Along with taking the time to build relationships and have thoughtful conversations, there are some practical things you might find helpful when approaching the topic of modesty.

  1. Create a dress code or attire policy for your student ministry, and don’t leave out the young men. Make sure your guidelines are clear, direct, and provide a “why.” Students want to know why rules are in place, and articulating the “why” will show your heart behind your guidelines. Most often youth ministries provide dress codes around swimwear, but depending on your context, you may find it helpful to outline expectations for normal attire as well.
  2. In all things, give grace. Whether it involves your dress code, addressing a student directly, or speaking with the group at large, please season your words with grace. Discussions around modesty and the human body can carry such weight, and often times shame. I still remember many of the comments others have made about my body over the years. Whether the student is new to your ministry, or someone who you feel like “should know better,” remember that your goal is to point them back to Jesus and represent Him well in your interactions.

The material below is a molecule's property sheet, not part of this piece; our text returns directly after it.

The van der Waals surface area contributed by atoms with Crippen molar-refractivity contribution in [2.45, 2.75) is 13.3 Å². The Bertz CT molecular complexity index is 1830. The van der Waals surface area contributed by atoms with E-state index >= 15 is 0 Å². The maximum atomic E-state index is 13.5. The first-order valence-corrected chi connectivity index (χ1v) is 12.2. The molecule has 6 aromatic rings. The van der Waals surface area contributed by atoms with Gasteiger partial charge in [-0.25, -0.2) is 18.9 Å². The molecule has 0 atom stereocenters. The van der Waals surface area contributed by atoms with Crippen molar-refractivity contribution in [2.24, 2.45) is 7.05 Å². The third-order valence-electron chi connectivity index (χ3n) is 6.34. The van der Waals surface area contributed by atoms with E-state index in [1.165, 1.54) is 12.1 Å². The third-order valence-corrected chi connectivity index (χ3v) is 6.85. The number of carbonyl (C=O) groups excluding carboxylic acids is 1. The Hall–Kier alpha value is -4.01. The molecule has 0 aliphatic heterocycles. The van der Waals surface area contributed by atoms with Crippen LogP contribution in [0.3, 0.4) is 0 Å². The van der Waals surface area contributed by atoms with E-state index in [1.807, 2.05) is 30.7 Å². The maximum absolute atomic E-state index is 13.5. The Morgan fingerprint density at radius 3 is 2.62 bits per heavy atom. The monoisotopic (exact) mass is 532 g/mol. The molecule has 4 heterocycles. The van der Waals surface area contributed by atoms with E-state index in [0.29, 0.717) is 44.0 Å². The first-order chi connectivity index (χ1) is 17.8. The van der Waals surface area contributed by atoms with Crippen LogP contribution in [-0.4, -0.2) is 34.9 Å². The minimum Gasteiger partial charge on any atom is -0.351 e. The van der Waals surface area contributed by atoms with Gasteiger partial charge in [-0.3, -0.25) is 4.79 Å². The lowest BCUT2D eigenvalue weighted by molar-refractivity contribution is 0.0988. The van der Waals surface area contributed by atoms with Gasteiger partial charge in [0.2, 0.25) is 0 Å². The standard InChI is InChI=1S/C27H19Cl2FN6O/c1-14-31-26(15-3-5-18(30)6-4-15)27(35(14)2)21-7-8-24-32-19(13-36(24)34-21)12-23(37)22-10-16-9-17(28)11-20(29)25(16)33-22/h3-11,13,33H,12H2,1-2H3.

3. Include parents. If you have attire expectations, explain these to the parents of each incoming group, or any time your guidelines change. Not all parents will have the same guidelines for their children, and some may not care at all, but they have more oversight into what is purchased than you will. If parents know your expectations and reasons for them, they can help ensure their students are following the rules.
  4. Don’t forget the leaders. If you have a dress code, the leaders should be the first ones to know it and model it for the students. They should also know the proper channels for handling issues that may arise. Make sure your leaders are equipped to serve well in all areas, including this one.

Remember this is an ongoing conversation, one that isn’t limited to just student ministry, clothing, or male-female relationships. The needs, beliefs, and values of a woman go beyond simple surface-level judgments. In order to best care for each other, we need to have open, Jesus-centered conversations. We need to have respect for each other. And above all, we need to do everything in love (Philippians 2:1-11; Matthew 22:35-40).